MISSING DIRECTOR'S CHECKLIST SERIES - Volume #4 - The Films of ... complete filmography
Italian Directors - Ermanno Olmi various Olmi films for purchase, with brief descriptions
Olmi, Ermanno - Facets more films for purchase
walter reade theater: salt of the earth: the cinema of ... The Cinema of Ermanno Olmi,
restrespective intro and films, March 21 –
Film Comment On Earth as It Is in Heaven, by Deborah Young, March/April 2001
Movies Other| One fine filmmaker One Fine Filmmaker, the Uncertain Idealism of Ermanno Olmi, by Chris Fujiwara from The Boston Phoenix, August 1 – 8, 2002, also seen here: Boston Phoenix: One Fine Filmmaker (2002)
Olmi wins lifetime award at Venice film festival - Entertainment ... English SINA, September 6, 2008
Pictures: Work in All its Nobility and Drudgery: The Films ... Justin DeFreitas,
Life's Work: The Cinema of Ermanno Olmi - BAM/PFA - Film Programs Life’s Work: The Cinema of Ermanno Olmi, by Jason Sanders from BAM/PFA, September 25 – October 30, 2009
11th Oct 2009; Ermanno Olmi's Il Posto
Olmi biography and Il Posto
review, from Konangal,
TSPDT - Ermanno Olmi They Shoot Pictures, Don’t They
Film makers on film: Mike Leigh - Telegraph Mark Monahan talks to director Mike Leigh about Tree of Wooden Clogs, from The Telegraph, October 19, 2002
Cineuropa - Interviews - Ermanno Olmi Luciana Castellina interview from Cineuropa, November 27, 2002
Cineaste Magazine - Articles - Reflecting Reality--and Mystery: An ... Reflecting Reality--and Mystery: An Interview with Ermanno Olmi, Bert Cardullo interviews Olmi in English language from Cineaste magazine, August 2008, also here: Cineaste
TRE FILI FINO A MILANO (short) B 89
Italy (18 mi) 1958
ICE ON THE DAM (short) A- 94
superb documentaries well worth seeing
Italian director Ermanno Olmi's valentine to his adopted city of Milan (1983, 62 min.) begins with a long scene of a Verdi opera being performed for the elite at La Scala, then moves into the streets where a maintenance crew is readying the piazza for a new day, right before Christmas. What follows is a series of impressionistic montages—snapshots of ordinary people, young and old; personal ads being read in a cacophony of voice-overs—that evokes the loneliness and impersonality of a metropolis teeming with alienated workers. Some of the sequences get tedious, but Olmi has deftly edited in time with his selections of opera, jazz, and pop. Also on the program is Tre fili fino a Milano (1958, 18 min.), one of the many documentaries Olmi made in the 50s while employed by the electric company Edison Volta. It's a simple visual poem that celebrates the hard work and joy of a crew putting up cables and electrical towers in the mountains. Both films are in Italian with subtitles.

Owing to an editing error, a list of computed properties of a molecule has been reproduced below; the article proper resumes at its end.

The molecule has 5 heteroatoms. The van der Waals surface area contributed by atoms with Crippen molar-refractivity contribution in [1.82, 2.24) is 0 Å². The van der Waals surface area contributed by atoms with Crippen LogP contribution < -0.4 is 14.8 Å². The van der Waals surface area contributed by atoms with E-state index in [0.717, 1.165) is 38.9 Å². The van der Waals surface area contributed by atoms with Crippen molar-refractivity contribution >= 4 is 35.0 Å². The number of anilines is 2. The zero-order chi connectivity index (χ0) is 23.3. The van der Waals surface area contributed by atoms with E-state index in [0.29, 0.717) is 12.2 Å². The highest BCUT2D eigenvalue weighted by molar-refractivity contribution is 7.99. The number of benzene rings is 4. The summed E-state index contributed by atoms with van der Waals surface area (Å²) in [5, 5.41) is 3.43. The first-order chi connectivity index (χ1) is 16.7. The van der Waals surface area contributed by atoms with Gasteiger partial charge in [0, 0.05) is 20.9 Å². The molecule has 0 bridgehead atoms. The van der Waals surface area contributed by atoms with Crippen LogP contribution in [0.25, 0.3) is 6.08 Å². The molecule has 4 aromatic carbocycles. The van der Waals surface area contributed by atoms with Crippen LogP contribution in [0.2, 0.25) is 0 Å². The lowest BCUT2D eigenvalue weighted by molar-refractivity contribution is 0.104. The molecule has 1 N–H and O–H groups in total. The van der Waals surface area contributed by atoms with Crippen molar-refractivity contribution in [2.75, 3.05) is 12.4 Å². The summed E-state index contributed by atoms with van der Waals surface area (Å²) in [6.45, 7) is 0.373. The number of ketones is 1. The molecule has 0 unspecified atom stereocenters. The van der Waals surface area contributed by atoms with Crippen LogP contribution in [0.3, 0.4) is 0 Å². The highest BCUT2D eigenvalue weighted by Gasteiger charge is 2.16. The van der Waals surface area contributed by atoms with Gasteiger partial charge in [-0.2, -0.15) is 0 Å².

TIME STOOD STILL (Il tempo si è fermato) A- 93
Italy (83 mi) 1958 ‘Scope
documentary (Ice On the Dam) turned into feature story, nice pacing, interesting humor and use of music, striking imagery
IL TEMPO SI E' FERMATO (TIME STOOD STILL) is a sensitive little story and Olmi's first feature film. It is set in a mountain hydroelectric station in wintertime. A young man assigned to work there gets to know and appreciate the older caretaker whose ways are so different from his own. The film is very visual and has hardly any dialog. It achieves, as do so many of Ermanno Olmi's later films like IL POSTO, THE FIANCES, THE TREE OF WOODEN CLOGS, and CAMMINA CAMMINA a sense of "mystical humanity", whereby mundane events reverberate with a kind of luminous dignity.
A little known masterpiece and Olmi's first feature, the film
takes place in the snowy mountains of northern
IL POSTO A 96
aka: The Sound of Trumpets
Italy (93 mi) 1961
As in all Olmi films, filled with a gentle humanism, similar to Kurosawa's IKIRU, deeply felt, unsentimental, beautifully told story about a young man's search for a steady job, the attention to detail is fabulous
Il Posto Mike D’Angelo from Time Out New York
Shot in the very office building where he'd toiled before breaking into
the movies, Olmi's low-key comedy of mauvais travail (the film's title
translates as The Job, though it was originally released in the
Olmi's modern classic, his second feature, has a hero of Keatonesque ingenuousness - a Candide loosed on the big city (Milan), and surviving in spite of the roaring alienation and enclaves of privilege apparently designed to defeat him. Olmi keeps the scenario firmly anchored in a humane realism, and builds a comedy of feeling based upon the implicit observation of the minutest detail, the subtle shifts of emotion on the human face, the shared memories of adolescent embarrassment. If exercises in applied sadism like 10 pall, go and see a genuine master extract as much sexual charge from the sharing of a coffee spoon, and then real humour from the problem of how to dispose of the cups. A delight, no less acute for being gentle.
Film at 11 Adam
The unassuming grace
of Ermanno Olmi’s early ‘60s feature, Il Posto (The Job), becomes even